Ears are meant to be stimulated, and Tune-Yards begs to be the weapon of choice for flexible music listeners eager to be perplexed, enticed and bombarded all at once. Helmed by New England native, Merrill Garbus, Tune-Yards is an explosion of worldly influences, ranging from traditional Swahili music and eerie indie melodies to modern soul and R&B. Following the 2009 experimental album “Bird-Brains”, Garbus returns with “w h o k i l l”, an instruction manual on how to bewilder an audience before proceeding to reel them in.
“W h o k i l l” solidifies Tune-Yards’ position as a musical anomaly with a diverse vocal presentation that transitions seamlessly from soulful crooning to an African-inspired, but self-styled version of scat singing to a pleasant melodic wailing reminiscent of Garbus?s heroes and former tour mates, the Dirty Projectors. From the first lines of the opening track, “My Country” – “My country tis of thee/ sweet land of liberty/ how come I cannot see my future within your arms” – the album spills over with thoughtful, gritty lyrics that evoke the raw image of city life and Garbus’s uncertain role in it.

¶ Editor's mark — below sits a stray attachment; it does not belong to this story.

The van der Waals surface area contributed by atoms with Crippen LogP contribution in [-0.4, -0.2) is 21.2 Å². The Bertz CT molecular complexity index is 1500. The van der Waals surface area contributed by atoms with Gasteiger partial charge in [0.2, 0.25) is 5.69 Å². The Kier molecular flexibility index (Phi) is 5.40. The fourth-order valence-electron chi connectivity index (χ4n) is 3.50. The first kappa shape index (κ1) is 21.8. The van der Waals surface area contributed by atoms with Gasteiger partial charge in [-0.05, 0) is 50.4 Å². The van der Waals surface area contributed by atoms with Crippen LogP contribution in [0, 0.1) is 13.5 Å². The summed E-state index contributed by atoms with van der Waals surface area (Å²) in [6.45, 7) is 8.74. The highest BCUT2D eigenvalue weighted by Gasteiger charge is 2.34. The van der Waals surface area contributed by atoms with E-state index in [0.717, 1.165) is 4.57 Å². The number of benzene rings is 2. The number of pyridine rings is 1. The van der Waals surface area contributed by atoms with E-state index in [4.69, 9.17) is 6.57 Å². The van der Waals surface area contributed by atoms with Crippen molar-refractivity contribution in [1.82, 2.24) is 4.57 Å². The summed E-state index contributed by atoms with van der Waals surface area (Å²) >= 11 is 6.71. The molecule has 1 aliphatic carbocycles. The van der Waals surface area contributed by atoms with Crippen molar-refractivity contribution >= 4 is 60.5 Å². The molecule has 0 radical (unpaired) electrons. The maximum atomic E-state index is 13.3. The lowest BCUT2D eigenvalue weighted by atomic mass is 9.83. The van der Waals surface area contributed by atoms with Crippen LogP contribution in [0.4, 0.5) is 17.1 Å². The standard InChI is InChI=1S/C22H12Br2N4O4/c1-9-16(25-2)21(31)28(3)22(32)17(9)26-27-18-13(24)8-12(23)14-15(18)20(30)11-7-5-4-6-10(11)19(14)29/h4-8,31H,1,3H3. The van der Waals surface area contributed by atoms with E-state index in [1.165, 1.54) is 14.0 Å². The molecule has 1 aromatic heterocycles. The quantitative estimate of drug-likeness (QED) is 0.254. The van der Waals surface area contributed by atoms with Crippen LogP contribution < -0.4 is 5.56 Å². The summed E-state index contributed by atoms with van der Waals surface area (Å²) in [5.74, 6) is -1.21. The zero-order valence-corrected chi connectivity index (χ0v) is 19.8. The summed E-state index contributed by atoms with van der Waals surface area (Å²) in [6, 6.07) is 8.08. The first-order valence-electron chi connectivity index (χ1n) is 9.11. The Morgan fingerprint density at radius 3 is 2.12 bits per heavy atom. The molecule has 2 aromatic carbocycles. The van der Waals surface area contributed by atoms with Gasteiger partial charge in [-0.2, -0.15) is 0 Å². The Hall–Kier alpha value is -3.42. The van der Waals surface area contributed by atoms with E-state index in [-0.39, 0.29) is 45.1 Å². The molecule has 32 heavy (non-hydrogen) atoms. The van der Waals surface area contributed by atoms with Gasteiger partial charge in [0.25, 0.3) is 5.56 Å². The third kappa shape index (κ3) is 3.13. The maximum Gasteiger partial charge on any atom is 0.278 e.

While this sophomore effort from Tune-Yards is more accessible than “Bird-Brains” songs like ‘Gangsta’, ‘Killa’ and the first single, ‘Bizness’ feature a similar collision of looped instruments and sounds, including Garbus’s trusty ukulele and the electric bass stylings of Nate Brenner layered over old-school hip hop drum beats.
Garbus just as fearlessly showcases the softer side of her voice on the album?s calmer tracks ‘Powa’, ‘Wooly Wolly Gong’ and ‘Riotriot’ in which she trills “You have come to put handcuffs on my brother down in the alleyway/ I dreamt of making love to you up on the rooftop looking out at the sky”. From the first pluck of the ukulele string to the final blaring howl, “w h o k i l l” offers moments of honesty and curiosity that will hook both devoted fans and new recruits alike.